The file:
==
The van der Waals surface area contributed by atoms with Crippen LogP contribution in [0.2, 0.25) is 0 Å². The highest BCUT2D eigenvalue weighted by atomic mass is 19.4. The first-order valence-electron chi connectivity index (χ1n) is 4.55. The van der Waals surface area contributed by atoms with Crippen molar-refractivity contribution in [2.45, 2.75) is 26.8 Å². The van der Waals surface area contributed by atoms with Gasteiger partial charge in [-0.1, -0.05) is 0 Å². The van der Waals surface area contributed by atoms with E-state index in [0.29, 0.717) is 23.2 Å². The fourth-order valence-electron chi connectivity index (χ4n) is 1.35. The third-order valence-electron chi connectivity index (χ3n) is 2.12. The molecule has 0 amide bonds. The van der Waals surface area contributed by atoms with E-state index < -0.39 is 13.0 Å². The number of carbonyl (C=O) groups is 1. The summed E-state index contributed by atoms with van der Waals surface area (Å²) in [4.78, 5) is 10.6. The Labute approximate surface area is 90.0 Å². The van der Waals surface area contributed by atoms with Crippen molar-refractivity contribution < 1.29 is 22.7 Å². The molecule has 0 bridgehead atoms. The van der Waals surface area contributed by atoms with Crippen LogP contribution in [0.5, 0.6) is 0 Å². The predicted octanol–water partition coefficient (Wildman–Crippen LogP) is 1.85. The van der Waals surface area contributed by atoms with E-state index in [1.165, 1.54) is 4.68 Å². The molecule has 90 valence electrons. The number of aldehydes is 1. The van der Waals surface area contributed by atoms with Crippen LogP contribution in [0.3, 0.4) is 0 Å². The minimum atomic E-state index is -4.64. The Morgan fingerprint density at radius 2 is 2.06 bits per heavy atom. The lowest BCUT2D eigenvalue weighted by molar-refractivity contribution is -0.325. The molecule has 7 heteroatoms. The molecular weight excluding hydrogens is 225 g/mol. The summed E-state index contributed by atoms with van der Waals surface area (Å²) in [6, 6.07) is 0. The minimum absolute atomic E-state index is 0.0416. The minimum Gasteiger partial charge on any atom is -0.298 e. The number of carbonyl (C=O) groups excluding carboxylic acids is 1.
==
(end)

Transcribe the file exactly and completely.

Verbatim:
The van der Waals surface area contributed by atoms with Crippen LogP contribution in [0.2, 0.25) is 0 Å². The highest BCUT2D eigenvalue weighted by atomic mass is 19.4. The first-order valence-electron chi connectivity index (χ1n) is 4.55. The van der Waals surface area contributed by atoms with Crippen molar-refractivity contribution in [2.45, 2.75) is 26.8 Å². The van der Waals surface area contributed by atoms with Gasteiger partial charge in [-0.1, -0.05) is 0 Å². The van der Waals surface area contributed by atoms with E-state index in [0.29, 0.717) is 23.2 Å². The fourth-order valence-electron chi connectivity index (χ4n) is 1.35. The third-order valence-electron chi connectivity index (χ3n) is 2.12. The molecule has 0 amide bonds. The van der Waals surface area contributed by atoms with E-state index < -0.39 is 13.0 Å². The number of carbonyl (C=O) groups is 1. The summed E-state index contributed by atoms with van der Waals surface area (Å²) in [4.78, 5) is 10.6. The Labute approximate surface area is 90.0 Å². The van der Waals surface area contributed by atoms with Crippen molar-refractivity contribution < 1.29 is 22.7 Å². The molecule has 0 bridgehead atoms. The van der Waals surface area contributed by atoms with Crippen LogP contribution in [0.5, 0.6) is 0 Å². The predicted octanol–water partition coefficient (Wildman–Crippen LogP) is 1.85. The van der Waals surface area contributed by atoms with E-state index in [1.165, 1.54) is 4.68 Å². The molecule has 90 valence electrons. The number of aldehydes is 1. The van der Waals surface area contributed by atoms with Crippen LogP contribution in [0.3, 0.4) is 0 Å². The minimum atomic E-state index is -4.64. The Morgan fingerprint density at radius 2 is 2.06 bits per heavy atom. The lowest BCUT2D eigenvalue weighted by molar-refractivity contribution is -0.325. The molecule has 7 heteroatoms. The molecular weight excluding hydrogens is 225 g/mol. The summed E-state index contributed by atoms with van der Waals surface area (Å²) in [6, 6.07) is 0. The minimum absolute atomic E-state index is 0.0416. The minimum Gasteiger partial charge on any atom is -0.298 e. The number of carbonyl (C=O) groups excluding carboxylic acids is 1.